Excerpt from “Christians and Politics” Part 3:
“My point is not that Christians should remain totally uninvolved in politics or civic activities and causes. They ought to express their political beliefs in the voting booth, and it is appropriate to support legitimate measures designed to correct a glaring social or political wrong. Complete noninvolvement would be contrary to what God’s Word says about doing good in society: “Therefore, as we have opportunity, let us do good to all, especially to those who are of the household of faith” (Gal. 6:10; cf. Titus 3:1-2). It would also display a lack of gratitude for whatever amount of religious freedom the government allows us to enjoy. Furthermore, such pious apathy toward government and politics would reveal a lack of appreciation for the many appropriate legal remedies believers in democracies have for maintaining or improving the civil order. A certain amount of healthy and balanced concern with current trends in government and the community is acceptable, as long as we realize that that interest is not vital to our spiritual growth, our righteous testimony, or the advancement of the kingdom of Christ. Above all, the believer’s political involvement should never displace the priority of preaching and teaching the gospel. There is certainly no prohibition on believers being directly involved in government as civil servants, as some notable examples in the Old and New Testaments illustrate. The issue again is one of priority.“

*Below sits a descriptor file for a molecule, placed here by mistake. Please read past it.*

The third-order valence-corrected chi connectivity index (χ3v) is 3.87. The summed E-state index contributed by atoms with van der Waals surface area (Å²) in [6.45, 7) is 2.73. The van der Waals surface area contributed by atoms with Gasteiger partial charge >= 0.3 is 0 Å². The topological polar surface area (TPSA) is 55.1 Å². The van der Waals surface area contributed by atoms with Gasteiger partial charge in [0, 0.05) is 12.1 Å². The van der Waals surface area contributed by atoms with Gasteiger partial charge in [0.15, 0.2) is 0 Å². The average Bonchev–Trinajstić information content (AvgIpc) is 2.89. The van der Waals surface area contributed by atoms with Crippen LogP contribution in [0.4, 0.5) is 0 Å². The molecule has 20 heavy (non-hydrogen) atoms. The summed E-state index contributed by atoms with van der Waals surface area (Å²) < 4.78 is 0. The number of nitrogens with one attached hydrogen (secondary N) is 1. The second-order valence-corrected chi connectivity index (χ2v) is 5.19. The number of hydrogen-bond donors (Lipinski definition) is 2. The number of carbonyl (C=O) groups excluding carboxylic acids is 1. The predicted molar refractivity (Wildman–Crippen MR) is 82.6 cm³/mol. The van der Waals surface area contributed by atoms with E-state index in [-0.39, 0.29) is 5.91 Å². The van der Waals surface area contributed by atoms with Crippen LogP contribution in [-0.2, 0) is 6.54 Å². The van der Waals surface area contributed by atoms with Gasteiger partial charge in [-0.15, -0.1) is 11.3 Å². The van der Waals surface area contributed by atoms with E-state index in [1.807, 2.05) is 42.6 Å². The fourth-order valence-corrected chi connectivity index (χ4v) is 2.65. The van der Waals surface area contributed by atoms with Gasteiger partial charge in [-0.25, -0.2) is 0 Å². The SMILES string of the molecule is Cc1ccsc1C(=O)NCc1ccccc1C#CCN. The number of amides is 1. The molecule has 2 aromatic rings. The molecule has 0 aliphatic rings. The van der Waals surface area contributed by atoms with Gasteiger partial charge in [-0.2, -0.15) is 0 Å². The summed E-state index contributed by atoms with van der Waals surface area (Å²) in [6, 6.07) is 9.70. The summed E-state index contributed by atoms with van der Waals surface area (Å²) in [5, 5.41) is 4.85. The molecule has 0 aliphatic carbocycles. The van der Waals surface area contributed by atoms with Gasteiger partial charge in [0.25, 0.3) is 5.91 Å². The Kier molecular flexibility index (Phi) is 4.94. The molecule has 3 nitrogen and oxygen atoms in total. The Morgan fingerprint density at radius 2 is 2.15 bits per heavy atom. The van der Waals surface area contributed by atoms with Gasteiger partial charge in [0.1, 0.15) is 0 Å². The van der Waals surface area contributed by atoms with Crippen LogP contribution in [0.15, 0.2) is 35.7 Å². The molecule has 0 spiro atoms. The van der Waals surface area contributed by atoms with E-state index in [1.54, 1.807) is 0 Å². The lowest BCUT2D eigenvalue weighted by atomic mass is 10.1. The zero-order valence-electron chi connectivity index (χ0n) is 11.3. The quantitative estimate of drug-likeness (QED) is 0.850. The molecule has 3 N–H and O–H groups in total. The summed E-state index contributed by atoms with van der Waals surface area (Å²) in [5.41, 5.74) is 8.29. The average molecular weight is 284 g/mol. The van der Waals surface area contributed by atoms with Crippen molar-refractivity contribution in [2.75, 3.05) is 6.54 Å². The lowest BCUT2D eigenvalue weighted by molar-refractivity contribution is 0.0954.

So you see that neither one of us are advocating political noninvolvement, but that proper focus and priority is maintained. Simply put: the Gospel comes first.